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Cyclophosphamide-Induced Cystitis and Bladder Cancer in Patients with Wegener Granulomatosis

Cheryl Talar-Williams, MPH, PA-C; Yasmine M. Hijazi, MD; McClellan M. Walther, MD; W. Marston Linehan, MD; Claire W. Hallahan, MS; Irina Lubensky, MD; Gail S. Kerr, MD; Gary S. Hoffman, MD; Anthony S. Fauci, MD; and Michael C. Sneller, MD
[+] Article and Author Information

From the National Institutes of Health, Bethesda, Maryland. Note: Since the manuscript for this article was submitted, an additional study patient has been given a diagnosis of a grade II to III transitional-cell carcinoma of the bladder. The tumor developed after a lag time of 3 years and a latency period of 17 years. The patient is a 41-year-old nonsmoking white man whose cumulative cyclophosphamide dose was 264 g administered over 7 years. The indication for cystoscopy was routine follow-up for a history of cyclophosphamide-induced cystitis (presenting with microscopic nonglomerular hematuria). The results of the cytologic examination of voided urine obtained the day before cystoscopy showed changes consistent with therapeutic or viral effect and no evidence of atypia, dysplasia, or malignancy. Requests for Reprints: Michael C. Sneller, MD, National Institute of Allergy and Infectious Diseases, Building 10, Room 11B-13/10, Center Drive, MSC 1876, Bethesda, MD 20892-1876. Current Author Addresses: Ms. Talar-Williams, Ms. Hallahan, and Drs. Sneller and Fauci: Laboratory of Immunoregulation, National Institute of Allergy and Infectious Diseases, National Institutes of Health, Building 10, Room 11B-13, 9000 Rockville Pike, Bethesda, MD 20892.


Copyright ©2004 by the American College of Physicians


Ann Intern Med. 1996;124(5):477-484. doi:10.7326/0003-4819-124-5-199603010-00003
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Objective: To describe the incidence of, clinical manifestations of, and risk factors for cyclophosphamide-induced urinary bladder toxicity in patients treated for nonmalignant disease.

Design: Retrospective analysis of patients followed at the National Institutes of Allergy and Infectious Diseases from 1967 to 1993.

Setting: The Warren G. Magnuson Clinical Center of the National Institutes of Health (NIH).

Patients: 145 patients who received cyclophosphamide for the treatment of Wegener granulomatosis and were followed for 0.5 to 27 years (median, 8.5 years), for a total of 1333 patient-years.

Measurements: Clinical characteristics, cystoscopic findings, results of cytologic examination of urine, surgical pathology, and total dose and duration of cyclophosphamide therapy were recorded and analyzed using a computer-based information retrieval system.

Results: Nonglomerular hematuria occurred in 73 of 145 patients treated with cyclophosphamide (50%). Sixty of the 73 patients with nonglomerular hematuria (82%) had cystoscopy at the NIH. Forty-two of the 60 patients (70%) who had cystoscopy had macroscopic changes consistent with cyclophosphamide-induced bladder injury. Seven patients (5%) developed transitional-cell carcinoma of the urinary bladder. In 6 of these 7 patients, the total cumulative cyclophosphamide dose exceeded 100 g, and the cumulative duration of cyclophosphamide therapy exceeded 2.7 years. Before they were given a diagnosis of bladder cancer, all 7 patients had had one or more episodes of microscopic or gross nonglomerular hematuria. In contrast, none of the 72 patients who had never had nonglomerular hematuria developed bladder cancer. Cox proportional-hazards regression analysis showed that only microscopic nonglomerular hematuria was a significant risk factor for the development of bladder cancer (P < 0.01).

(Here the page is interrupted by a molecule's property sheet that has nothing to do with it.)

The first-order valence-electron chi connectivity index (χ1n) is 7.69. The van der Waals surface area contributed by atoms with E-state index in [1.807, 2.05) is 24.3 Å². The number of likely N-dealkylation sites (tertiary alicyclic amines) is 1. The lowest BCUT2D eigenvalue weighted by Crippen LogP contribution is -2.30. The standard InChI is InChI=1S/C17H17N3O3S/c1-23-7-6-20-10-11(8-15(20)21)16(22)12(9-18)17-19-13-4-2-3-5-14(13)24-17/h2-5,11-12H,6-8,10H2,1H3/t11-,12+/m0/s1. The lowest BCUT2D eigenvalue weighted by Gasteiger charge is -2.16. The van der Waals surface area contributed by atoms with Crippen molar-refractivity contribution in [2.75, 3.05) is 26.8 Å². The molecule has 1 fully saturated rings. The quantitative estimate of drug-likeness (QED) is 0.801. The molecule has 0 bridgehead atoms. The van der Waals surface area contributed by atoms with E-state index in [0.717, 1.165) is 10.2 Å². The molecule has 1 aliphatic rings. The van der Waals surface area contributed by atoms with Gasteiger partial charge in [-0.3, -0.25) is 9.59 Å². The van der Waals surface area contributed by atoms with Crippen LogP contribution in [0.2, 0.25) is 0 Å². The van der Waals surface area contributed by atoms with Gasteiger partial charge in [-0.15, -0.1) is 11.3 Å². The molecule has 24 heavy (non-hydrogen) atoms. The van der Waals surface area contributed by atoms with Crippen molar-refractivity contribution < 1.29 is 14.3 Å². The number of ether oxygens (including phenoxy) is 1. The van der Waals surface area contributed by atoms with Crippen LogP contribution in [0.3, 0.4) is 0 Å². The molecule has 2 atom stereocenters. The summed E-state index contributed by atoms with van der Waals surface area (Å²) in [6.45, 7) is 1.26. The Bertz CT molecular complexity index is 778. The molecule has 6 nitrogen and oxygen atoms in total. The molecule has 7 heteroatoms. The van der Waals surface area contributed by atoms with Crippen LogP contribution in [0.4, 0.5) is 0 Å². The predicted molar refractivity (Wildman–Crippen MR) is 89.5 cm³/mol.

Conclusion: Long-term oral cyclophosphamide therapy is associated with substantial urotoxicity, including the development of transitional-cell carcinoma of the urinary bladder. In this cohort of patients, the estimated incidence of bladder cancer after the first exposure to cyclophosphamide was 5% at 10 years and 16% at 15 years. Nonglomerular hematuria was a frequent manifestation of cyclophosphamide-induced cystitis, and it identified a subgroup of patients at high risk for the development of bladder cancer.

Figures

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Figure 1.
Cumulative risk for developing nonglomerular hematuria. Top.Bottom.

As a function of time receiving cyclophosphamide therapy. As a function of total cyclophosphamide dose.

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Figure 2.
Cumulative risk for developing nonglomerular hematuria as a function of time receiving cyclophosphamide therapy for smokers compared with nonsmokers.
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Figure 3.
Cumulative risk for bladder cancer in 145 patients treated with cyclophosphamide who had Wegener granulomatosis; time from first cyclophosphamide dose to development of bladder cancer.

Dashed lines represent 95% Cls.

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